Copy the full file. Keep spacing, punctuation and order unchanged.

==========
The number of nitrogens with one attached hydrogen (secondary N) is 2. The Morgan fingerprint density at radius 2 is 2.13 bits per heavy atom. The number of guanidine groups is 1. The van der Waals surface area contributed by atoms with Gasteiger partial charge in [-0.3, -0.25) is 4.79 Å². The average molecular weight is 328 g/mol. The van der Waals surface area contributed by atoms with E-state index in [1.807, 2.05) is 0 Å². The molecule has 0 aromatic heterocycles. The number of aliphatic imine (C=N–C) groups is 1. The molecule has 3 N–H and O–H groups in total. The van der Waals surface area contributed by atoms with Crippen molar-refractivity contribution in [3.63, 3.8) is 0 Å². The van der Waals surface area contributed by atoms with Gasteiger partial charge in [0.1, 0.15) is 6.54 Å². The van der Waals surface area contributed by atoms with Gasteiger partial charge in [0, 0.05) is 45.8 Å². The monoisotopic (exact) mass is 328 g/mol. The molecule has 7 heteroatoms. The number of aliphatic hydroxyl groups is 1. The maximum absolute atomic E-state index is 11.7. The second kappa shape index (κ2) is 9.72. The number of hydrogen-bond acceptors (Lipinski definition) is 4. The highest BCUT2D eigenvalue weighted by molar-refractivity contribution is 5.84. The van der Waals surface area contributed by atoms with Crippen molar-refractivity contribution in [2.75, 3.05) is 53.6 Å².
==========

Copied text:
The number of nitrogens with one attached hydrogen (secondary N) is 2. The Morgan fingerprint density at radius 2 is 2.13 bits per heavy atom. The number of guanidine groups is 1. The van der Waals surface area contributed by atoms with Gasteiger partial charge in [-0.3, -0.25) is 4.79 Å². The average molecular weight is 328 g/mol. The van der Waals surface area contributed by atoms with E-state index in [1.807, 2.05) is 0 Å². The molecule has 0 aromatic heterocycles. The number of aliphatic imine (C=N–C) groups is 1. The molecule has 3 N–H and O–H groups in total. The van der Waals surface area contributed by atoms with Crippen molar-refractivity contribution in [3.63, 3.8) is 0 Å². The van der Waals surface area contributed by atoms with Gasteiger partial charge in [0.1, 0.15) is 6.54 Å². The van der Waals surface area contributed by atoms with Gasteiger partial charge in [0, 0.05) is 45.8 Å². The monoisotopic (exact) mass is 328 g/mol. The molecule has 7 heteroatoms. The number of aliphatic hydroxyl groups is 1. The maximum absolute atomic E-state index is 11.7. The second kappa shape index (κ2) is 9.72. The number of hydrogen-bond acceptors (Lipinski definition) is 4. The highest BCUT2D eigenvalue weighted by molar-refractivity contribution is 5.84. The van der Waals surface area contributed by atoms with Crippen molar-refractivity contribution in [2.75, 3.05) is 53.6 Å².